# Coulomb’s law formula with examples and problems

## What is Coulomb’s law?

*“Coulomb’s law states that force of attraction or repulsion between two electric charges is directly proportional to their magnitudes and inversely proportional to the square of the distance between them”.Coulomb’s law examples are given below.*

Charles Agustin Coulomb (1736-1806) measured electrical attractions and repulsion quantitatively and deduced the law that governs them.

This figure resembles the figure given below:

If a and b are charged, the electric force on a tends to twist the suspension fiber. Coulomb canceled out this twisting effect by turning the suspension head through the angle θ needed to keep the two charges at a particular separation. The angle θ is then a relative measure of the electric force acting on charge a. The device of the above figure is a torsion balance, a similar arrangement was used later by Cavendish to measure gravitational attractions.

## Coulomb’s Law formula & its Derivation

This relation is called coulomb’s law. Here F is called the magnitude of the mutual force that acts on each of the two charges a and b, q_{1 }and q_{2} are relative measures of the charges on spheres a and b, and r is the distance between their centers. The force on each charge due to the other acts along the line connecting the charges. The two forces point in opposite directions but have equal magnitudes, even though the charges may be different. The two forces point in opposite directions but have equal magnitudes, even though the charges may be different.

### Coulomb’s constant

To turn the above proportionality into an equation, let us introduce a constant of proportionality, which we represent for now as k. Its value depends upon the system of units and the medium between the charges. For free space and in system international ‘k’ is expressed as:

### The permittivity of free space

Where ε_{0} is the permittivity of free space and its value is 8.85 × 10^{-12}C^{-2}N^{-1}m^{-2}.

we thus obtain, for the force between the charges. Coulomb’s law generally holds only for charged objects whose sizes are much smaller than the distance between them. We often say that it holds only for point charges.

Our belief in coulomb’s law does not rest quantitatively on coulomb’s experiments. Torsion balance measurements are difficult to make to an accuracy of better than a few percent.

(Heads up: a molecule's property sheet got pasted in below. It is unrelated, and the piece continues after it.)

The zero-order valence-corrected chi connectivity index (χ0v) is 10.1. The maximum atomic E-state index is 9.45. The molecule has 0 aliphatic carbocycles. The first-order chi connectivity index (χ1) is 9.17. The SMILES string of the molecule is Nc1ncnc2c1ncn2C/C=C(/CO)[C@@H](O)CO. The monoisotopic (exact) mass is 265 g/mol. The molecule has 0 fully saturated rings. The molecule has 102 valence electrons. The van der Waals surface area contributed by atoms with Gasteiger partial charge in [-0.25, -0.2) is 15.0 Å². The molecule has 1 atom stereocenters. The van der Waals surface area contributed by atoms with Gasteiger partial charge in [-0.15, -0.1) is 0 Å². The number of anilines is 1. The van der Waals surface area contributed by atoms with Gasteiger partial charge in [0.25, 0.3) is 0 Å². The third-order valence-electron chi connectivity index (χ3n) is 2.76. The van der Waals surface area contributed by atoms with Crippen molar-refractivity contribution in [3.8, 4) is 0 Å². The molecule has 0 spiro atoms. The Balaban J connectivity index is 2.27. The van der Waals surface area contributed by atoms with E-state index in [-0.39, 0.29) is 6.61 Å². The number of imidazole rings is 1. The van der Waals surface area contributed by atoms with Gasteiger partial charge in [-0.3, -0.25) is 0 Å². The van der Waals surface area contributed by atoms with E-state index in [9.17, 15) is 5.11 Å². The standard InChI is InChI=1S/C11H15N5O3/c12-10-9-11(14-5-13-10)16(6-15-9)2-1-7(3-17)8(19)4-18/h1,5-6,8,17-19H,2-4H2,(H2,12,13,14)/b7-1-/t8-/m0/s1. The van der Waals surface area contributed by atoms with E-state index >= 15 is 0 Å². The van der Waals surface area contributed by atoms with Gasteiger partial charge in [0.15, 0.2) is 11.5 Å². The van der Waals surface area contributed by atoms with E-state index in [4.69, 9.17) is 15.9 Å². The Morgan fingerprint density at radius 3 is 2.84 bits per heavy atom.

Coulomb’s law resembles Newton,s inverse square **law of gravitation**, which was already more than 100 years old at the time of Coulomb’s experiments. Both are inverse-square laws, and the charge q plays the same role in Coulomb’s law that the mass m plays in **Newton’s law of gravitation**.

One difference between the two laws is that gravitational forces, as far as we know, are always attractive, while electrostatic forces can be repulsive or attractive, depending on whether the two charges have the same or opposite signs.

There is another important difference between the two laws. In using the law of gravitation, we were able to define mass from **Newton’s second law**, and then by applying the law of gravitation to know masses we could determine the constant G.in using Electrostatic force law, we take the reverse approach; we define the constant k to have a particular value, and we then use Coulomb’s law to determine the basic unit of electric charge as the quantity of charge that produces a standard unit of force.

For example, consider the force between two equal charges of magnitude q. We could adjust q until the force has a particular value, say 1 N for separation of r=1m, and define the resulting q as the basic unit of charge. It is, however, more precise to measure the magnetic force between two wires carrying equal currents, and therefore the fundamental SI electrical unit is the unit of current, from which the unit of charge is derived. The operational procedure for defining the SI unit of current is called the ampere.

## Coulomb’s law in vector form

Coulomb’s force is a mutual force, it means that if charge ‘q_{1}‘ exerts a force on charge ‘q_{2}‘ then q_{2} also exerts an equal and opposite force on q_{1}.

If charge q_{1 }exerts an electrostatic force “**F _{12}**“

_{ }charge q

_{2}and q

_{2}exert electrical force F

_{21 }on charge q

_{1}.

If r_{12} represents the direction of force from charge q_{1 }to charge q_{2 }and r_{21 }is the unit vector which represents the direction of force from charge q_{2 }to q_{1}, then:

According to newton’s 3rd law:

F_{21}=-F_{12}

This expression shows that the Coulomb force is a mutual force.

### Significance of vector form of coulomb law

The vector form of coulomb law has critical importance when there is an assembly of point charges. In this case, the resultant force on any one of the charges is the vector sum of the forces due to each of the other forces. This is called the principle of superposition.

### Coulomb’s law examples in physics

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